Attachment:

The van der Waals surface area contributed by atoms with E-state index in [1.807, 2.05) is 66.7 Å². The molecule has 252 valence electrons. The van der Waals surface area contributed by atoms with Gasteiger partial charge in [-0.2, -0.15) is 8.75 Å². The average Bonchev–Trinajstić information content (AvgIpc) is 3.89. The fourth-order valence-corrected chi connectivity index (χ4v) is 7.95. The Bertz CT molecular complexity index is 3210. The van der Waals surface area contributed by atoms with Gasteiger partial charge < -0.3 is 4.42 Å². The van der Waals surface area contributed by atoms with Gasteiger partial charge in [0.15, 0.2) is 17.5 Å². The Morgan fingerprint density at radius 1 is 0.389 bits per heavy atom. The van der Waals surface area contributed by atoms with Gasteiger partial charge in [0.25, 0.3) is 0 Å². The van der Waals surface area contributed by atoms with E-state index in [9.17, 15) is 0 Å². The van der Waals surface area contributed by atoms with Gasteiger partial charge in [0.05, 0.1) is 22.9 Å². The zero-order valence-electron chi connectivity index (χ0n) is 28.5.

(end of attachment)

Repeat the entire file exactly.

The van der Waals surface area contributed by atoms with E-state index in [1.807, 2.05) is 66.7 Å². The molecule has 252 valence electrons. The van der Waals surface area contributed by atoms with Gasteiger partial charge in [-0.2, -0.15) is 8.75 Å². The average Bonchev–Trinajstić information content (AvgIpc) is 3.89. The fourth-order valence-corrected chi connectivity index (χ4v) is 7.95. The Bertz CT molecular complexity index is 3210. The van der Waals surface area contributed by atoms with Gasteiger partial charge < -0.3 is 4.42 Å². The van der Waals surface area contributed by atoms with Gasteiger partial charge in [0.15, 0.2) is 17.5 Å². The Morgan fingerprint density at radius 1 is 0.389 bits per heavy atom. The van der Waals surface area contributed by atoms with Gasteiger partial charge in [0.25, 0.3) is 0 Å². The van der Waals surface area contributed by atoms with E-state index in [9.17, 15) is 0 Å². The van der Waals surface area contributed by atoms with Gasteiger partial charge in [0.05, 0.1) is 22.9 Å². The zero-order valence-electron chi connectivity index (χ0n) is 28.5.